In the comic play of history, the people cry out for liberty, and revel when they are set free from the authority that set them to their virtues and duties, whereupon they call out for security from the vices and rights of others. Enter stage left: the tyrant.
Under Louis Philippe, a parliamentary France, with people making all kinds of speeches about freedom; today, the consequences of that: an emperor who holds down dangerous elements with a firm hand and is therefore praised by the majority of the people as a saviour of the country.(Johann Jacob Bachofen, Letter to Meyer-Ochsner, 29th August 1864, in Gesmmelte Werke, ed. Karl Meuli (Basel: Schwabe, 1943-1967), vol 10, p. 80; quoted by Lionel Gossman, Basel in the Age of Burckhardt, (Chicago and London: University of Chicago Press, 2002), pp. 129-130.)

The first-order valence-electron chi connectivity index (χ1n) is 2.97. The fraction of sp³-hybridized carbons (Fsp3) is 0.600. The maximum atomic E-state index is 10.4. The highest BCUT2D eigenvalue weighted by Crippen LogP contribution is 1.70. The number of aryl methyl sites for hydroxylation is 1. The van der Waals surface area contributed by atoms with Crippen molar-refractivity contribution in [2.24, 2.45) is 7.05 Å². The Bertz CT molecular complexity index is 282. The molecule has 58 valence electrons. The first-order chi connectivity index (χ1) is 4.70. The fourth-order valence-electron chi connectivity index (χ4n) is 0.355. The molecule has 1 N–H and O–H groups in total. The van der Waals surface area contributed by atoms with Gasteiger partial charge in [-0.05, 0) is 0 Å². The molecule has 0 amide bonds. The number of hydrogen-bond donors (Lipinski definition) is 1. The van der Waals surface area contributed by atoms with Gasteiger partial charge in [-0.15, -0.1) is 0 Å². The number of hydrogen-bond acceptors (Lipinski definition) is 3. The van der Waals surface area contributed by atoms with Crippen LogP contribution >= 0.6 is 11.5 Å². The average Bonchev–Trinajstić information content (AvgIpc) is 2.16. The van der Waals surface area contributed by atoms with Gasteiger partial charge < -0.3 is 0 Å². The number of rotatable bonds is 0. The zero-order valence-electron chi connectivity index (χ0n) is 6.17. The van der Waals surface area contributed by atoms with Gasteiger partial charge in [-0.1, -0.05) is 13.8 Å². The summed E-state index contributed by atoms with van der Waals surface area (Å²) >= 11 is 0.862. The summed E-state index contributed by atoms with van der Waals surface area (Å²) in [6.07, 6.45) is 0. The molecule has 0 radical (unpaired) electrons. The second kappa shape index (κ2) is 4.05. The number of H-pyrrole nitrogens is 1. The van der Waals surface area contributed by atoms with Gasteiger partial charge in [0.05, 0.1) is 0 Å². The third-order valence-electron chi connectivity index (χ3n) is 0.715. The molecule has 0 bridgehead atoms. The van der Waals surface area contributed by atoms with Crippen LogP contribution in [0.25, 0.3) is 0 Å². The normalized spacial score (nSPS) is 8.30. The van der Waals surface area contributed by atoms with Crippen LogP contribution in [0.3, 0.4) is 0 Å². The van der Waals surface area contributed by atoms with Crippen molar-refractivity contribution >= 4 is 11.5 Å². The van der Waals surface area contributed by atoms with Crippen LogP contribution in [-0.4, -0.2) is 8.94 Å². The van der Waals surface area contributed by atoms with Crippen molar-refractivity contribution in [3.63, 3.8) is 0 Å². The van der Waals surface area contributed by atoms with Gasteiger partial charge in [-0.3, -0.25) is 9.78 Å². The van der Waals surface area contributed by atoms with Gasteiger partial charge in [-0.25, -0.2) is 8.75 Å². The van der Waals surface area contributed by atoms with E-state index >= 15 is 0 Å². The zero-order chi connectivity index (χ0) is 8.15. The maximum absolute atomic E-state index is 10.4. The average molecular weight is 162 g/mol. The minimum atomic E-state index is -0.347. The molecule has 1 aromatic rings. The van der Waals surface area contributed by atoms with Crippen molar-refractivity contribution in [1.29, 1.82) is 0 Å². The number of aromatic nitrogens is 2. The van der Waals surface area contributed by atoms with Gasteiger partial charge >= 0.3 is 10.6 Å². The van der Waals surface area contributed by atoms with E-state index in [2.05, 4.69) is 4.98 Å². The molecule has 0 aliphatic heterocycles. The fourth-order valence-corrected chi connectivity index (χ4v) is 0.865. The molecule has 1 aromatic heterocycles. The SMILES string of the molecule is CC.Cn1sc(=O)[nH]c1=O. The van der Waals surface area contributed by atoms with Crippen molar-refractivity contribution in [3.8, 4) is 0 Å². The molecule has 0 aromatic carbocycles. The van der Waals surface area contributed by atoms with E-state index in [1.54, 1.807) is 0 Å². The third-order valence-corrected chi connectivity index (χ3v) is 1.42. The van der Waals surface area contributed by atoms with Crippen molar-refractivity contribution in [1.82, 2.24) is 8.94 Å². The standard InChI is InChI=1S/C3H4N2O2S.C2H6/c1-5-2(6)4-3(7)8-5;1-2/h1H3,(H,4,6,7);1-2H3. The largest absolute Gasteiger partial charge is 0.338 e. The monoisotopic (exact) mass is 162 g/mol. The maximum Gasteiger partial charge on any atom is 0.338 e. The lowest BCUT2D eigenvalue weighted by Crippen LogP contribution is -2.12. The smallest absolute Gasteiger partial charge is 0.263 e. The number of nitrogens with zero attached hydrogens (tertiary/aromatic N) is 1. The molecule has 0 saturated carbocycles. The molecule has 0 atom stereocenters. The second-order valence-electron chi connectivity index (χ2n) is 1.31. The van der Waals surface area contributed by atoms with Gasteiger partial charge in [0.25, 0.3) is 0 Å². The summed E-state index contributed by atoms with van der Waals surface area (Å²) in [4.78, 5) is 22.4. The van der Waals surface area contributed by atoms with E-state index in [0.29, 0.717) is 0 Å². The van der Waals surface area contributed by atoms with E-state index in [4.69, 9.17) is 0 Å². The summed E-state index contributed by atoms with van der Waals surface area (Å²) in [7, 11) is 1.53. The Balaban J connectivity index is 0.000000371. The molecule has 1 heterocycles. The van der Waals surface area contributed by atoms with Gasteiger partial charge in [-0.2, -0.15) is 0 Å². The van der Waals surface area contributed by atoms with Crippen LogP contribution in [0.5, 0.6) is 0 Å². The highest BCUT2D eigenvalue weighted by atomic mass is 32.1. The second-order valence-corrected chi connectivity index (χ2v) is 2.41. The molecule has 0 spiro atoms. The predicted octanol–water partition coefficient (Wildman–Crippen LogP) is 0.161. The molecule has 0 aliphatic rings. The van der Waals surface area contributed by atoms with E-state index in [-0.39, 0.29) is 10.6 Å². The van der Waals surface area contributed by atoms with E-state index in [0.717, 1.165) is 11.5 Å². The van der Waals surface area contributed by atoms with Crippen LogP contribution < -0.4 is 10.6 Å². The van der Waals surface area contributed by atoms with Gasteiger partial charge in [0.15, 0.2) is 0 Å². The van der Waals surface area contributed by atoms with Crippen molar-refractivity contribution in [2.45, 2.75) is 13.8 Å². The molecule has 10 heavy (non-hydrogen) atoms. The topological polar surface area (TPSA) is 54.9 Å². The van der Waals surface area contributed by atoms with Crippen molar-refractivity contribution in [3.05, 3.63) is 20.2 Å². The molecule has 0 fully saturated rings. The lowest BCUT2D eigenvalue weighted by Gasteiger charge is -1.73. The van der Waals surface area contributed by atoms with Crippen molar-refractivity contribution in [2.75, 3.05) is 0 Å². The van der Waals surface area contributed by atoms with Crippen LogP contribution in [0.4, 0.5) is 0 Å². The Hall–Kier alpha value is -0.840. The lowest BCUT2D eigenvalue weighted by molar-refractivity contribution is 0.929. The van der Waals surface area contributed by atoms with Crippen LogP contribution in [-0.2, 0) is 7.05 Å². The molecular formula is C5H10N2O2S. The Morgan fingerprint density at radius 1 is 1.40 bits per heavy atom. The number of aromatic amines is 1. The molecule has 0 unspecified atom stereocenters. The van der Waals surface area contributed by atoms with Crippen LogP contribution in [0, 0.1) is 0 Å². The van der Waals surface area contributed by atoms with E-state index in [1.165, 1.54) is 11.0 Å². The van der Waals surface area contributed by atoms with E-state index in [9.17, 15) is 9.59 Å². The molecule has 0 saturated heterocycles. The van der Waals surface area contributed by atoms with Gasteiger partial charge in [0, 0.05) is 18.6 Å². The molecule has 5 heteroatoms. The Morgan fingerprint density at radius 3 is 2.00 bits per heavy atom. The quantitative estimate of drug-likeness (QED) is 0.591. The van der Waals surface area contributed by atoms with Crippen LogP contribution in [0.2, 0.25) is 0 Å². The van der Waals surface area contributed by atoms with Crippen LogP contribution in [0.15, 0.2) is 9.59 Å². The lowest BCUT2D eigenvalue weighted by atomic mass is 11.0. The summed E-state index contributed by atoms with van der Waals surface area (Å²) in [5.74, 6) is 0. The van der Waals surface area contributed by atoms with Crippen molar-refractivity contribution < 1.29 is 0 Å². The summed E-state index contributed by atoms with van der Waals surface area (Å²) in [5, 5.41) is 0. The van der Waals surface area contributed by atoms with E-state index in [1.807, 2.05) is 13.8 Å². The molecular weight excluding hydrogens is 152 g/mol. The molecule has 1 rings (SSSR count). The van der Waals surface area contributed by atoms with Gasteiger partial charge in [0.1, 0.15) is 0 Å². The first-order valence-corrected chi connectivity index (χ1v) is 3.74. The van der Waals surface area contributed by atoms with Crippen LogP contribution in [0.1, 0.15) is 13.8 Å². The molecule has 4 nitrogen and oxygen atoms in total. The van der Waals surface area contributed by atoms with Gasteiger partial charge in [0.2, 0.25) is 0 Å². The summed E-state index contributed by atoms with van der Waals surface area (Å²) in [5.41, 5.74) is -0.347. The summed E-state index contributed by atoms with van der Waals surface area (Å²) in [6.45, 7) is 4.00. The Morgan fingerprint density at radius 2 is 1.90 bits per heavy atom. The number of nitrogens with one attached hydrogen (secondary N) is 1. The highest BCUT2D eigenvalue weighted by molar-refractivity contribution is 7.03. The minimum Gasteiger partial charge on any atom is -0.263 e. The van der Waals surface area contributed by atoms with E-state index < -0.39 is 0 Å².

The tyrant is best served first by a time of misrule and social license, against the chaos of which he might appear to the people as the best remedy.